It fell to Maj. Josiah Gorgas, chief of the Confederate Ordnance Bureau, to work a deal whereby the Confederacy would lease ships that could be designated strictly for Ordnance Department cargo. Gorgas was a Pennsylvanian, married to an Alabama woman, and had cast his lot with the Confederate States.
Though the island’s people at first were concerned about their proximity to the war, they came to view it as a moneymaker. Only one small obstacle had to be overcome: Britain’s declared neutrality. Terming it a “conflict of belligerents,” Queen Victoria issued at least three proclamations forbidding any exports of arms and materiel to either side, though this basically was ignored by both.
In truth, though Britain’s public statements stressed neutrality, the reality was that she was strongly on the side of the South during the early part of the war. Lip service was paid to the supposed neutrality. All of the ships leaving Bermuda for Southern ports dutifully showed some other neutral port as the destination.
By 1862, the blockade runners literally were running full steam ahead. Even with the nominal shadow of neutrality over their heads, large supplies of gunpowder and other armaments lay waiting in the island’s warehouses, ready to be transported to the South. A man with Southern ties, John Tory Bourne, took the lead in representing the South’s commercial interests.
Bourne’s wife was from South Carolina, and his sympathies were with the Confederate States. Quickly establishing himself as an agent for the major British shippers, including Fraser, Trenholm and Co. of Liverpool, he was able to obtain British registry for ships belonging to Southern firms, and he began laying up stockpiles of coal to fuel them.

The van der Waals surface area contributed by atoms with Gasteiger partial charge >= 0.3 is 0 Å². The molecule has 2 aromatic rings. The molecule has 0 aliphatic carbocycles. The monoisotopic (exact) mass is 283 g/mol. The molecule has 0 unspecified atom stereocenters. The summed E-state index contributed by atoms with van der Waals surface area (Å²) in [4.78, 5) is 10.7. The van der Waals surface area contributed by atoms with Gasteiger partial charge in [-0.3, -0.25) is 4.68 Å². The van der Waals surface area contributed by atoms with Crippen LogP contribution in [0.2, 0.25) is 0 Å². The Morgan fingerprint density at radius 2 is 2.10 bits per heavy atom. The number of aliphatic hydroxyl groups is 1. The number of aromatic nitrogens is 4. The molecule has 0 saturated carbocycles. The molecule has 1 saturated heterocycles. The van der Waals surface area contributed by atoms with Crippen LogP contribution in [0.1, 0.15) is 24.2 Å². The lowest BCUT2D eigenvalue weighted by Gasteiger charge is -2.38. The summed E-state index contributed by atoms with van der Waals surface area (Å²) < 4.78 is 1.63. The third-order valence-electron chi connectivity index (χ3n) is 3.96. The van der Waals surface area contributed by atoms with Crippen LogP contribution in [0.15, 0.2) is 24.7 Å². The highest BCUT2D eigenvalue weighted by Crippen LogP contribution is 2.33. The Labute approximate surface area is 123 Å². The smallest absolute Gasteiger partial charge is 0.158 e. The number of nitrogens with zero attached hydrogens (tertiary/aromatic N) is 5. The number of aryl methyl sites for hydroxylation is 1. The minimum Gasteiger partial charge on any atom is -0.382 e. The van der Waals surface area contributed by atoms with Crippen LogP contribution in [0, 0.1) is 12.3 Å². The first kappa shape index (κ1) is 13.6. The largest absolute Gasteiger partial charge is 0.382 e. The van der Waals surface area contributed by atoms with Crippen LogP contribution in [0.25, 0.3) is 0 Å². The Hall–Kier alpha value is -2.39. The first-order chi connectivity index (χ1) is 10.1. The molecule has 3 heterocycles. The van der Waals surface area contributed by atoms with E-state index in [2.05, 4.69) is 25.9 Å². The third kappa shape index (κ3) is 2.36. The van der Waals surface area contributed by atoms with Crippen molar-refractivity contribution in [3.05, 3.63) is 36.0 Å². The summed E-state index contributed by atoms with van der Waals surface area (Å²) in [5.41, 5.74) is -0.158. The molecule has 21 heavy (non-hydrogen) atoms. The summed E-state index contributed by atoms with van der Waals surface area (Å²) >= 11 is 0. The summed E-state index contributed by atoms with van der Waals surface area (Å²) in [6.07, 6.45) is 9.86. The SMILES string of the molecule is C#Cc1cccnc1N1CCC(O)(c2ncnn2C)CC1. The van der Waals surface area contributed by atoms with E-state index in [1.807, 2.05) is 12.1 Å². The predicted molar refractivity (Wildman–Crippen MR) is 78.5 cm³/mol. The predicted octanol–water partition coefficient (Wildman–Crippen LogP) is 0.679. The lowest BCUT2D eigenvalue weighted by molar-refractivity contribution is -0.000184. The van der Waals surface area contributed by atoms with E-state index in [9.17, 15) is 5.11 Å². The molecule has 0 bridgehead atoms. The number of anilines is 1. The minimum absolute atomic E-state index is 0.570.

It was thanks to Bourne that large quantities of warm blankets and other supplies originally destined for convicts in Bermuda were instead deflected and sent to Southern ports before the harsh winter began.
The ships’ captains preferred anthracite coal because it produced little smoke and the ships could escape undetected. Bourne was able to obtain coal from Wales and Nova Scotia, and in some instances even from Pennsylvania. It was said that he kept about 500 tons of coal reserved for his own use and another 500 to 1,000 tons available for sale to other steamers.
Though the ostensible cargo was coal and other materiel, important personages were able to get on board as well upon occasion. When Rep. Clement L. Vallandingham, a Confederate sympathizer from Ohio, was made to leave the United States, he was able to get space on the Cornubia, a cargo ship.
The famous spy Rose O’Neal Greenhow arrived on the Phantom in August 1863 and transferred to a British man-of-war to go on to England. The Bermuda route even saw escaped Southern prisoners of war make it to the island from Northern prisons and return to their units with the help of a blockade runner.
Today, the National Trust Museum in the heart of St. George is still much the same as it was in the 1860s, when it was the office of Confederate Maj. Norman Walker, who had been sent to Bermuda by the Confederate Ordnance Bureau with $2 million worth of cotton bonds to buy more blockade runners.
The building later became the Globe Hotel, and it was the repository of the official gold Seal of the Confederate States of America, commissioned in 1863. It took three tries to get the seal and press through the blockades and into the Confederacy. One of the large copies was purchased after the war and sits on the first floor of the museum.